Nimoy's final album, "The New World of Leonard Nimoy" was released one year later in 1970. There is no information readily available about how well his previous two releases had fared commercially, so it's impossible to determine what brought about the end of his relationship with Dot.
Many factors may have been at work. 1970 was a transition year for the country as a whole; the optimism of the youth movement of sixties began to take a dark turn with Manson family headlines and the US invasion of Cambodia, and music, movies and television started to reflect this more somber tone. It's also probably safe to assume that a five-record deal was as much as most artists would ever sign with a label, and, like our nation, the once-mighty Dot was going through an identity crisis as well. Paramount parent company, Gulf+Western had bought Dot in 1968 and began to guide it into the direction of becoming a country label, deleting Dot's enormous back catalog from its assets, and eventually selling the country catalog to ABC in 1974.
Whatever the reason, Grean and Tipton were not involved with "New World", and the smooth balladeer sound of "The Touch" was replaced with a disjointed sound, with country and honkytonk songwriter styles appearing side by side with heavy-handed, variety show types of arrangements. Nimoy's voice, which always could be a bit weak at times, comes off on some tracks as ragged, as though he is singing off his key. Four out of the five cuts immortalized in Rhino Records' "Golden Throats" compilation series of unintentionally funny celebrity recordings are from this LP: Proud Mary, Put a Little Love in Your Heart, Ruby, Don't Take Your Love to Town and I Walk the Line,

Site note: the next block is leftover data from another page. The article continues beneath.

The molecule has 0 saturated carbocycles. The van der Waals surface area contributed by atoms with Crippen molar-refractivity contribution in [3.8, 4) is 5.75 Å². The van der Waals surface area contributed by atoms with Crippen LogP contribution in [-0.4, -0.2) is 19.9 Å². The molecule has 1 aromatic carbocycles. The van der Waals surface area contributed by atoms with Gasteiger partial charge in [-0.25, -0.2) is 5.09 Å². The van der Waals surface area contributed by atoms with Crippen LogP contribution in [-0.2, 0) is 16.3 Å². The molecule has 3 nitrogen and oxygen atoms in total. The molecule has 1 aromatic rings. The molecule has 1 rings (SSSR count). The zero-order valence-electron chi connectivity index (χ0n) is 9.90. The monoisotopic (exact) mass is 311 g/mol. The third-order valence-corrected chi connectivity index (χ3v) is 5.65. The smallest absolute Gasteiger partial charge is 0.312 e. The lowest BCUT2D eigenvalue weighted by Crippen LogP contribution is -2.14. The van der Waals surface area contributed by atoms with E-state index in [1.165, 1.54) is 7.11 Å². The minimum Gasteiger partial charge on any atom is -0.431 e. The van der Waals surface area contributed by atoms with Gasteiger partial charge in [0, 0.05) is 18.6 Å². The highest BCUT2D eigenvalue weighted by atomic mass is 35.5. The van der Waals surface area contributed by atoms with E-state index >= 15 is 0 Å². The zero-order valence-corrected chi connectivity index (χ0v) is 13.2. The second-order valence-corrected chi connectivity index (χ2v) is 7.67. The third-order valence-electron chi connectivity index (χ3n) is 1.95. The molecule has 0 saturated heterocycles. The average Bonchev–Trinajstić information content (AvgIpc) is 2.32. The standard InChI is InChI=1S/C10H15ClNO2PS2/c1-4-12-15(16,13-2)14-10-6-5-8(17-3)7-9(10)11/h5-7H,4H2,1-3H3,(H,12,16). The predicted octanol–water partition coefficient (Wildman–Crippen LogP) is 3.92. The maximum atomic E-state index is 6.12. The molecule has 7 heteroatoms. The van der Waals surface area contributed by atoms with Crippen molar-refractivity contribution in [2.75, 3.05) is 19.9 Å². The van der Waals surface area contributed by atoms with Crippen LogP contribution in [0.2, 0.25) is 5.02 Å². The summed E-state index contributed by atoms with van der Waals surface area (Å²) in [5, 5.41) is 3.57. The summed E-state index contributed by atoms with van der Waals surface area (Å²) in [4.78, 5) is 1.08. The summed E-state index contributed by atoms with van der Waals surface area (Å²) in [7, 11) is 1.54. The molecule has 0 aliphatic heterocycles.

That being said, there are some good tracks on this LP. The one song penned by Nimoy, The Sun Will Rise, is a standout, he does a good job with his rendition of George Tipton's Everybody's Talkin', and the folksong Abraham, Martin, & John harkens back to his heartfelt, socially-conscious previous recordings. The album as a whole stays true to Nimoy's theme of songs about the human condition and living together in this world, but the uneven quality of the production ultimately failed him.
It's not uncommon for a recording career to end with an artist's weakest record, and although this did happen to Nimoy, it in no way signaled the end of his amazing career. Since that time, he has directed, starred in, guest starred on, and hosted hit movies, TV series, and plays. He has also written several volumes of poetry and is focusing his creative energy these days on impressive black and white photography. He has proven himself as a multidimensional artist who approaches each project with intelligence, insight, and sensitivity, and as a person who cares about making our world a better place.
Tribute site dedicated to the music of Leonard Nimoy. Original content © 2006 Maiden Wine.